With the prioritized list, the team identified one-to-three person teams to tackle the top issues. The teams researched the issues; provided clear definition of the stewardship and oversight aspects of the issues; documented law, regulations or current policies; and identified possible solutions. The research and recommendations were documented with the preparation of issue papers. After the initial review of these issue papers, the group consolidated all issue papers and focused our efforts on:
- Preparing a new stewardship and oversight paper that clarified the FHWA policy and the roles of the FHWA and STA;
- Recommending a stewardship goal in the FHWA National Strategic Plan and Performance Plans; and,
- Identifying tools to assist the FHWA in implementing the FHWA vision of stewardship and oversight.
Once the draft policy was prepared, the Task Force circulated the proposed policy and accompanying recommendations to FHWA offices. Overall, the proposed policy and recommendations were well received, with comments including editorial comments on the policy paper, some discussion of the need for outreach, and the need for additional information or tools. The one issue that received strong support but had strong, diverse opinions on implementation was the recommendation to build a stronger connection between FHWA stewardship and oversight responsibilities and the FHWA National Strategic Plan and the FHWA Performance Plan. Comments from field offices, CBUs, selected SBUs, and Directors of Field Services on the proposed policy and other recommendations were considered in preparing the final recommendations and this report.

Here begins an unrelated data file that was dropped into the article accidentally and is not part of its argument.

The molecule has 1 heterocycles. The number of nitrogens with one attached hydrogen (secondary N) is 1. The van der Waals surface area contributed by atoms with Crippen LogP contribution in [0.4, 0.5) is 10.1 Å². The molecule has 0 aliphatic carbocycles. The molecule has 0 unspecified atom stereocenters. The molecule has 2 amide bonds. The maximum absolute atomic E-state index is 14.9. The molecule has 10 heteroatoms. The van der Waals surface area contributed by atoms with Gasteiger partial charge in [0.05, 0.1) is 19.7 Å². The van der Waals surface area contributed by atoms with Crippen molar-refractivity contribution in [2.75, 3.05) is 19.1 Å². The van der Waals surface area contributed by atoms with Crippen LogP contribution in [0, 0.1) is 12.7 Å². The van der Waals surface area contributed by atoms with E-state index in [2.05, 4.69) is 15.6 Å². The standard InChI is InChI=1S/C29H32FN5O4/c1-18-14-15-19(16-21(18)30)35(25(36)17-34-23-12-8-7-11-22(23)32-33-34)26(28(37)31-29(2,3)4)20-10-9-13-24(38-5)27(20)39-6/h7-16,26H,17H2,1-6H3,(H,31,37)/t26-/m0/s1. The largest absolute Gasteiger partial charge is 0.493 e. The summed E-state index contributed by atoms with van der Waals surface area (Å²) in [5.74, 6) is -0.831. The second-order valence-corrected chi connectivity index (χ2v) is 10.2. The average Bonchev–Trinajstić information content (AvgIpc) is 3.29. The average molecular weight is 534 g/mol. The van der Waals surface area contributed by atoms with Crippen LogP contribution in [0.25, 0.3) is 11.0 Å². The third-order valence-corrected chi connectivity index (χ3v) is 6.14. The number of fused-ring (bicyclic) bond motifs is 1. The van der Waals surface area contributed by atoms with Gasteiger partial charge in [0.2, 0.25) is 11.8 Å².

SUMMARY OF RECOMMENDATIONS
The Task Force's recommendations targeted Agency policies and tools. The Task Force retained these two focus areas as a result of the top issues being the need for clarity on the FHWA policy, which includes clarification of the related FHWA/STA roles, and the appropriate use of tools to build understanding and to implement this policy.
1. Policy On Stewardship and Oversight
The Task Force recommends the FHWA update its policy on stewardship, with the proposed policy being included as Appendix A to this report. The proposed policy defines stewardship and oversight, and the relationship between them.